This appeal presents a challenge by Anthony Tavalario to the manner in which the State Agricultural Development Committee (SADC) determines whether keeping horses on property constitutes a "commercial" agricultural operation that exempts the property from local zoning and other land use restrictions as the result of the preemptive force of the Right to Farm Act, N.J.S.A. 4:1C-1 to -10.4. The SADC found that Tavalario's use of the land did not qualify for protection under the Act, because he could not demonstrate that, as of July 3, 1998, his operation produced "agricultural or horticultural products worth $2,500 or more annually" as required by the definitional section of the Act. Tavalario contends on appeal that the SADC erred because it failed to consider as income in 1998 uncollected stud fees, the imputed value of a horse sold as a broodmare in 2002 for $8,000 and another horse sold in 2003 for $5,400, and race winnings of an undisclosed amount allegedly awarded at an unspecified time after 1998. The court found no grounds for reversal of the SADC's interpretation of the production requirements of the definition of "commercial farm" found in N.J.S.A. 4:1C-3 or its application to Tavalario's case.
This appeal presents a challenge by Anthony Tavalario to the manner in which the State Agricultural Development Committee (SADC) determines whether keeping horses on property constitutes a "commercial" agricultural operation that exempts the property from local zoning and other land use restrictions as the result of the preemptive force of the Right to Farm Act, N.J.S.A. 4:1C-1 to -10.4. The SADC found that Tavalario's use of the land did not qualify for protection under the Act, because he could not demonstrate that, as of July 3, 1998, his operation produced "agricultural or horticultural products worth $2,500 or more annually" as required by the definitional section of the Act, N.J.S.A. 4:1C-3a, and the Act's preemption provision, N.J.S.A. 4:1C-9, which enumerates the permitted activities of qualified commercial farm owners and operators. The SADC construed the Act's definition of a commercial farm to mean that a farmer must actually derive $2,500 in income or demonstrate that he entered into a contract to derive that amount in income in order to satisfy the annual production requirement. Tavalario contends on appeal that the SADC erred because it failed to consider as income in 1998 uncollected stud fees, the imputed value of a horse sold as a broodmare in 2002 for $8,000 and another horse sold in 2003 for $5,400, and race winnings of an undisclosed amount allegedly awarded at an unspecified time after 1998.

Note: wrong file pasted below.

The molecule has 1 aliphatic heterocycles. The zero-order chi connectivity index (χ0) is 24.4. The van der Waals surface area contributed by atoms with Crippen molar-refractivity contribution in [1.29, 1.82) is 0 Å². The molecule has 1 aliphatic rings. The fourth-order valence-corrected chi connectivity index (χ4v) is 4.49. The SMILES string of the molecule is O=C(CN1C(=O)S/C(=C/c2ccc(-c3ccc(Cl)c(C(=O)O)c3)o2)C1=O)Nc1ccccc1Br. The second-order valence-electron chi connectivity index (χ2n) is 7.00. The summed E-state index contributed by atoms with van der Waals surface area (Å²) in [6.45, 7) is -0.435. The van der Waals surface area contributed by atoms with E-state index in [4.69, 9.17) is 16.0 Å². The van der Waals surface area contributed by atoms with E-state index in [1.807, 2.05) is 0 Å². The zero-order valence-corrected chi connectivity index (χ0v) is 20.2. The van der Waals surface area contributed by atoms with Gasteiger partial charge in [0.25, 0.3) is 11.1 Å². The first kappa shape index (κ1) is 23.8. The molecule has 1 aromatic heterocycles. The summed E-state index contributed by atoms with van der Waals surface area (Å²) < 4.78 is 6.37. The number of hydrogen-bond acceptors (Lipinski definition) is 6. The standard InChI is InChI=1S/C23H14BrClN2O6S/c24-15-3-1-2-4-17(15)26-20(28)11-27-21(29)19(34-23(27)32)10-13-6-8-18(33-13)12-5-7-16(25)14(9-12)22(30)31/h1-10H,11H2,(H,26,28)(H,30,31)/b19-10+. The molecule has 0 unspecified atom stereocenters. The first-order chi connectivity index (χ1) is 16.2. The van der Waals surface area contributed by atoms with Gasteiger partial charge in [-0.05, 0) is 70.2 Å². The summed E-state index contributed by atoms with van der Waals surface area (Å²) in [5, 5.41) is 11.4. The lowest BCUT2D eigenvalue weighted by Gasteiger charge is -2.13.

The statute itself is silent as to how the production requirement of N.J.S.A. 4:1C-3 and -9 is to be construed, and thus the SADC was required to interpret it, which it did in the manner that we have described. On appeal, we decline to disturb the SADC's conclusion that Tavalario did not meet the production requirement as construed by the agency, recognizing that "[t]o uphold an agency's construction of a statute that is silent or ambiguous with respect to the question at issue, a reviewing court need not conclude that the agency construction was the only one it permissibly could have adopted, or even the reading the court would have reached if the question initially had arisen in a judicial proceeding." Matturri v. Bd. of Trs. of Judicial Ret. Sys., 173 N.J. 368, 382, 802 A.2d 496 (2002) (quoting Kasper v. Bd. of Trs. of Teachers' Pension and Annuity Fund, 164 N.J. 564, 581, 754 A.2d 525 (2000)). To uphold the agency's decision, we need only to conclude that it "is based on a permissible construction of the statute." Ibid. We find that standard to have been met in this case.
The record establishes that Tavalario purchased the 7.37-acre property in question, located in Washington Township, Gloucester County, in December 1995. The property (on which had been previously constructed a single-family residence, in-ground pool and garage) had been subdivided in 1990 into three lots and had been rezoned in 1995 from agricultural use to inclusion in an "A" Residence District in which agriculture constituted only a conditional use for which a "c" variance was required. N.J.S.A. 40:55D-70c.